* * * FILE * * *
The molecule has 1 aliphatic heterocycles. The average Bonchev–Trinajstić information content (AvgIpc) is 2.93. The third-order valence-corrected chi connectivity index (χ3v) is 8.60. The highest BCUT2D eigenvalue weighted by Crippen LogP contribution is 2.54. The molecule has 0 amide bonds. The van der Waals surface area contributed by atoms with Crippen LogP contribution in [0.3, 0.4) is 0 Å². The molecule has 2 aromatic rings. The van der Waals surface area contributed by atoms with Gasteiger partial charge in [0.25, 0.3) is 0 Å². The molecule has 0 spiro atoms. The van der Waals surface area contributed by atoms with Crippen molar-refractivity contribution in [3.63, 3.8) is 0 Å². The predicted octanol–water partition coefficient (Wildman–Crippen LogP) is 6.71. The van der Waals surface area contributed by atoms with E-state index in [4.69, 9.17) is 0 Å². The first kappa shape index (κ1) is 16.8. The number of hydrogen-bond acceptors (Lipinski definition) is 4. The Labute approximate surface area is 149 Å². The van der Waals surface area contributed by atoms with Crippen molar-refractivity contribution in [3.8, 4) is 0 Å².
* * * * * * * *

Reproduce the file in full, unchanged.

The molecule has 1 aliphatic heterocycles. The average Bonchev–Trinajstić information content (AvgIpc) is 2.93. The third-order valence-corrected chi connectivity index (χ3v) is 8.60. The highest BCUT2D eigenvalue weighted by Crippen LogP contribution is 2.54. The molecule has 0 amide bonds. The van der Waals surface area contributed by atoms with Crippen LogP contribution in [0.3, 0.4) is 0 Å². The molecule has 2 aromatic rings. The van der Waals surface area contributed by atoms with Gasteiger partial charge in [0.25, 0.3) is 0 Å². The molecule has 0 spiro atoms. The van der Waals surface area contributed by atoms with Crippen molar-refractivity contribution in [3.63, 3.8) is 0 Å². The predicted octanol–water partition coefficient (Wildman–Crippen LogP) is 6.71. The van der Waals surface area contributed by atoms with E-state index in [4.69, 9.17) is 0 Å². The first kappa shape index (κ1) is 16.8. The number of hydrogen-bond acceptors (Lipinski definition) is 4. The Labute approximate surface area is 149 Å². The van der Waals surface area contributed by atoms with Crippen molar-refractivity contribution in [3.8, 4) is 0 Å².